Apple has finally brought Apple Silicon to the last Mac product—the Mac Pro tower. The new professional tower workstation delivers something that Mac Pros were so unhappy about in the past—lack of flexibility.
New Mac Pro
The new Mac Pro comes with the M2 Ultra SoC chip. This chip was also announced for availability inside the latest new Mac Studio computers also introduced today.
The new M2 Ultra chip is Apple’s most powerful custom Apple Silicon. ARM architecture-based and a complete SoC (system on a chip), the M2 Ultra combines the CPU, GPU, Neural Engine, caches, and system memory all on the same piece of silicon. While rumors have speculated about Apple delivering a monster-sized version of one of the M-series chips as the main chip on the Mac Pro, the company hasn’t taken that approach.
This will no doubt disappoint hardcore professional Mac users who were hoping for something truly extraordinary. What Apple has delivered instead is much more prosaic. The good news, however, is that finally has Apple Silicon inside its full-featured and expandable Mac Pro workstation.
Key Specs for Mac Pro
Here are some of the key performance specs of the new Mac Pro:
- M2 Ultra SoC chip (24 cores)
- 64 (Base) to 192 GB total system memory
- 16 Performance Cores
- 8 Efficiency Cores
- 60 – 76 GPU Cores
- 30 – 32 Neural Engine Cores
- 1 TB (SSD in Base model) to 8TB
- 6x full-length PCIe Gen4 slots
- 1x half-length x4 PCIe Gen3 slot with Apple I/O card installed
- 300W aux power
The new Mac Pro also features a Media Engine with the power of seven Apple Afterburner cards on silicon for hardware-accelerated H.264, HEVC, ProRes, and ProRes RAW. There are 2x video decode engines, 4x video encode engines, and four ProRes encode and decode engines.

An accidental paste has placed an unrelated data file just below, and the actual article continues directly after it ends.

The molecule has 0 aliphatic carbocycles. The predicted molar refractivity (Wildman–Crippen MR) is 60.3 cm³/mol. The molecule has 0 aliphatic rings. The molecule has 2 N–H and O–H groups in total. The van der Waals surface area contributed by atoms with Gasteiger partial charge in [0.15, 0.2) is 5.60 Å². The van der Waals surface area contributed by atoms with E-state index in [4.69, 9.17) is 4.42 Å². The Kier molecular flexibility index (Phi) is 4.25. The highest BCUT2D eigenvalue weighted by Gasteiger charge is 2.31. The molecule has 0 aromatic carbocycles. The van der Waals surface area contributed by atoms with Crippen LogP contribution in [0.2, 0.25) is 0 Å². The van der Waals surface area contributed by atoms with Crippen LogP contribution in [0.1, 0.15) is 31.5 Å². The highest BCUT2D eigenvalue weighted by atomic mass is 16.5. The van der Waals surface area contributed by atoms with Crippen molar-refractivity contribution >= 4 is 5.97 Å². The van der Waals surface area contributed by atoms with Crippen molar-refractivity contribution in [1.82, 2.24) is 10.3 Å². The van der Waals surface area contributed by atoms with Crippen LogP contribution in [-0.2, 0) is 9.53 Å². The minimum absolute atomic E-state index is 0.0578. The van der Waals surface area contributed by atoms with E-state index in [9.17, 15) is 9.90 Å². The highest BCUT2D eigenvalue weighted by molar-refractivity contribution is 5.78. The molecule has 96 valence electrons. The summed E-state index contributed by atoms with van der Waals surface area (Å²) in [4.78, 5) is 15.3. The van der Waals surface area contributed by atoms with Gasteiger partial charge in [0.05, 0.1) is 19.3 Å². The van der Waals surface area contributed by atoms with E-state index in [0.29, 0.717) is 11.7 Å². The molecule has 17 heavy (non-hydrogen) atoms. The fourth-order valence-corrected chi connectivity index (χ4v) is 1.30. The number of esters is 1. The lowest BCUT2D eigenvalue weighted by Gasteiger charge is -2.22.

The tower model starts at USD 6,999, and the rack model at USD 7,499. Prices rise with upgraded specs. The Mac Pro ships starting 13 June 2023.
To learn more about the Mac Pro, you can go here.
Architosh Commentary and Analysis
OTOY’s Octane X renderer is a GPU-accelerated rendering software application. The Mac Pro with M2 Ultra and 60-core GPU (not even the 76-core GPU) is up to 7.6x faster than the previous version with 8-core Intel Xeon W and Radeon Pro W5500X GPU. If you configure the previous Intel Mac Pro with a 28-core Intel Xeon W and outfit the workstation with the available Radeon Pro W6900X, the same Apple Silicon-based new Mac Pro is still 2.7x faster on the same OTOY Octane render. Other performance differences can be found here. The Autodesk Maya comparison is also quite substantial in the performance difference.
In terms of raw performance, the M2 Ultra doesn’t yet have Geekbench processor scores up on the site (as of this writing). However, the M2 Max found in the 2023 16-inch MacBook Pro has a single core (SC) score of 2729. As a point of comparison, the Geekbench score for the last Mac Pro model (2019 Mac Pro with Intel Xeon, 28-core) has a score of 1377. The fastest processor on the Geekbench board is the Intel Core i9 (13900 KS), with a score of 3083. The AMD Ryzen 9 7950X has a score of 2874.
Apple states that the M2 Ultra is 40 percent faster than the M1 Ultra found in the first generation of the Mac Studio. That chip at Geekbench has an SC score of 2378. If we increase that by 40 percent, we can estimate the Geekbench SC score at 3329. That would mean the new M2 Ultra would be the Geekbench industry leader for single-core performance.
Architects and other CAD and BIM users may feel disappointed that this machine is so expensive. They need to realize that this machine isn’t built for their industry. The big trade-off with macOS versus Windows in the AEC industry is now coming down to a single question: do you want upgradable GPU cards for the future?
It isn’t a question about performance anymore. Apple Silicon Macs today easily compete with the fastest PC computers. This new Mac Pro features the same exact M2 Ultra that can be found inside the new Mac Studio, which starts at USD 1,999 (for M2 Max) or USD 3,999 (for M2 Ultra).
The Mac Pro user is spending an additional USD 2,000 for the workstation tower enclosure with state-of-the-art I/O (input/output) and expansion capabilities. Given the price of the kinds of PCIe cards that might go in a new Mac Pro, that cost is trivial.